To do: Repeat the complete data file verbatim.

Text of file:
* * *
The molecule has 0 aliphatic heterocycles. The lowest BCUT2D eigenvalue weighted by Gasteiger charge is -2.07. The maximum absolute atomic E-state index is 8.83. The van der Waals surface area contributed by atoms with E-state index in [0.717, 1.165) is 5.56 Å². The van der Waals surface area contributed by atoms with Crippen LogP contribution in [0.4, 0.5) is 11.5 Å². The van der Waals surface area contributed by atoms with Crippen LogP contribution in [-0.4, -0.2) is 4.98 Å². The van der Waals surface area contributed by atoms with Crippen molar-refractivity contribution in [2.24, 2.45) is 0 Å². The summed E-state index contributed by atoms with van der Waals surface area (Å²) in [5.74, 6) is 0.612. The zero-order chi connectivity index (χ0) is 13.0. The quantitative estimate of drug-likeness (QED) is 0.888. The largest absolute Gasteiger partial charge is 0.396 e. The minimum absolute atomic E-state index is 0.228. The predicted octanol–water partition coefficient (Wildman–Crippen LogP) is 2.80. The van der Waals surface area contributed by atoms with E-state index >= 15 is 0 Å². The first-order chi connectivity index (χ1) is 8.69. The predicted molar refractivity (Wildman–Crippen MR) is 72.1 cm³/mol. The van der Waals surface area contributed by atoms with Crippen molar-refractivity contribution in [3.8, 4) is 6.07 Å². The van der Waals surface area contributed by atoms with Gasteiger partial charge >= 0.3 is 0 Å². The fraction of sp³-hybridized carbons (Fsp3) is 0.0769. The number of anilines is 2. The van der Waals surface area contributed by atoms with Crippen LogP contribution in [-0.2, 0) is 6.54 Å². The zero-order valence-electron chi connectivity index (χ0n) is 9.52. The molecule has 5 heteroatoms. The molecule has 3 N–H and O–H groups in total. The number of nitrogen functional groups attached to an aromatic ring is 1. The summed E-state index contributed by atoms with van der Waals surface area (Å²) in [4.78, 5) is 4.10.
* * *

The molecule has 0 aliphatic heterocycles. The lowest BCUT2D eigenvalue weighted by Gasteiger charge is -2.07. The maximum absolute atomic E-state index is 8.83. The van der Waals surface area contributed by atoms with E-state index in [0.717, 1.165) is 5.56 Å². The van der Waals surface area contributed by atoms with Crippen LogP contribution in [0.4, 0.5) is 11.5 Å². The van der Waals surface area contributed by atoms with Crippen LogP contribution in [-0.4, -0.2) is 4.98 Å². The van der Waals surface area contributed by atoms with Crippen molar-refractivity contribution in [2.24, 2.45) is 0 Å². The summed E-state index contributed by atoms with van der Waals surface area (Å²) in [5.74, 6) is 0.612. The zero-order chi connectivity index (χ0) is 13.0. The quantitative estimate of drug-likeness (QED) is 0.888. The largest absolute Gasteiger partial charge is 0.396 e. The minimum absolute atomic E-state index is 0.228. The predicted octanol–water partition coefficient (Wildman–Crippen LogP) is 2.80. The van der Waals surface area contributed by atoms with E-state index >= 15 is 0 Å². The first-order chi connectivity index (χ1) is 8.69. The predicted molar refractivity (Wildman–Crippen MR) is 72.1 cm³/mol. The van der Waals surface area contributed by atoms with Crippen molar-refractivity contribution in [3.8, 4) is 6.07 Å². The van der Waals surface area contributed by atoms with Gasteiger partial charge >= 0.3 is 0 Å². The fraction of sp³-hybridized carbons (Fsp3) is 0.0769. The number of anilines is 2. The van der Waals surface area contributed by atoms with Crippen LogP contribution in [-0.2, 0) is 6.54 Å². The zero-order valence-electron chi connectivity index (χ0n) is 9.52. The molecule has 5 heteroatoms. The molecule has 3 N–H and O–H groups in total. The number of nitrogen functional groups attached to an aromatic ring is 1. The summed E-state index contributed by atoms with van der Waals surface area (Å²) in [4.78, 5) is 4.10.